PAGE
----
Marseille has a complicated history. Founded by the Phoenicians in 600 B.C. it is one of the oldest cities in Europe. The town is a far cry from the Cézanne paintings and Provençal clichés of sleepy villages, "pétanque" players and Marcel Pagnol novels. With around one million inhabitants, Marseille is the third largest city in France in terms of population and the largest in terms of area. Its population is a real melting pot of different cultures. A famous saying states that Marseille is the first Arabic city in the Paris-Dakar race, because it has a very large population of North African immigrants. It is also said that there are more Comorian people in Marseille than in Comoros! Indeed, the people of Marseille have varying ethnic backgrounds, with a lot of Italians and Spanish having immigrated to the area after the second world war.
Marseille is perhaps not the kind of city you will fall in love with your first day there. It is not Paris; there are few obvious "things to do" along the lines of the Louvre museum or the Champs-Elysees. However, for people not afraid to discover a real place with real people (and not a tourist park like Paris), Marseille is the place. From colourful markets (like Noailles market) that will make you feel like you are in Africa, to the Calanques (a natural area of big cliffs falling into the sea - Calanque means fjord), from the Panier area (the oldest place of the town and historically the place where newcomers installed) to the Vieux-Port (old harbor) and the Corniche (a road along the sea) Marseille has definitley a lot to offer.
Forget the Canebière, forget the "savon de Marseille" (Marseille soap), forget the clichés, and just have a ride from l'Estaque to Les Goudes. You will not forget it.
Marseilles-Provence International Airport (IATA: MRS) is located about thirty kilometers from Marseilles. Buses and taxis connect in less than 30 minutes. (Shuttles every approximately 20 minutes). There are many domestic flights to Marseilles from several areas nearby, Corsica included. International flights are concentrated on Morocco, Algeria and Tunisia, but the arrival of low cost airlines, connecting to several European cities in Marseilles has made more places available from Marseille.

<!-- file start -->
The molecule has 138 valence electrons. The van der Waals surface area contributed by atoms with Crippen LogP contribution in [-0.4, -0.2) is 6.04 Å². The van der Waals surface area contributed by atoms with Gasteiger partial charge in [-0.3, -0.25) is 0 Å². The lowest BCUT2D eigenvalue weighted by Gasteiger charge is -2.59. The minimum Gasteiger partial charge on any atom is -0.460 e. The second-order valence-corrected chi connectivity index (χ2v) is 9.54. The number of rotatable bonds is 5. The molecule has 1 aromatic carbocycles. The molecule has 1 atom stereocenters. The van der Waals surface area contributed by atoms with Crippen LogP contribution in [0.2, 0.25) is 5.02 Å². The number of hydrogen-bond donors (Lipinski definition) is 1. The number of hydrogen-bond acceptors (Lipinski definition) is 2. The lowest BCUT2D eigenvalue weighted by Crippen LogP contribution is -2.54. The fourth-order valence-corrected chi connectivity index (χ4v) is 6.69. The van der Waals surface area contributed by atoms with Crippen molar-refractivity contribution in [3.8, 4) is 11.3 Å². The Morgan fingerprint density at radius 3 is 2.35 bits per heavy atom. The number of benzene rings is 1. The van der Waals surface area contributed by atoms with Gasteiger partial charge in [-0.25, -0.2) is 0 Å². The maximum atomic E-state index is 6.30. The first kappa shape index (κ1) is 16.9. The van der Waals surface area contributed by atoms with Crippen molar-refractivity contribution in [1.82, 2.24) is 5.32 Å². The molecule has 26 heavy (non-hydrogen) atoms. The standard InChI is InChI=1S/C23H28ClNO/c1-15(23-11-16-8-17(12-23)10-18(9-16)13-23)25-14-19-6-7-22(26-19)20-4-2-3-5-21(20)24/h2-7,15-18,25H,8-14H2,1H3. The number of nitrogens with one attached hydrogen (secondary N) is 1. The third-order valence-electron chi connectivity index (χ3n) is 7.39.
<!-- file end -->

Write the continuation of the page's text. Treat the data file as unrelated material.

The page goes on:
The main train station is Marseille St. Charles.
Eurolines has many connections all over Europe. From Marseille there are at least direct connections to Barcelona, Prague and Tangier. The bus station is next to the main train station, the St. Charles Station at Rue Honnorat. You get access through Platform N in the train station. There is also a temporary office at Platform N.
There is also an Eurolines office on the 3 Allée Léon Gambetta; If you walk down the big stairs on the southside of the station, follow the road until you come to a squarelike intersection. The office is on your right hand.
Marseille is very well connected to most French cities through numerous highways. As always in France those highways are expensive but practical, comfortable and fast. Marseille is around 8 hours from Paris by car, 2 hours from Nice, 1h30 from Montpellier, 4 hours from Toulouse and 3 hours from Lyon.
Marseille has a big harbour. There are direct ferry routes from Marseille to Ajaccio, Bastia, Porto Torres, Porto Vecchio and Propriano. There are several piers at the harbour, so it is advisable to check well in advance from which pier you are departing.
By bus, tramway, subway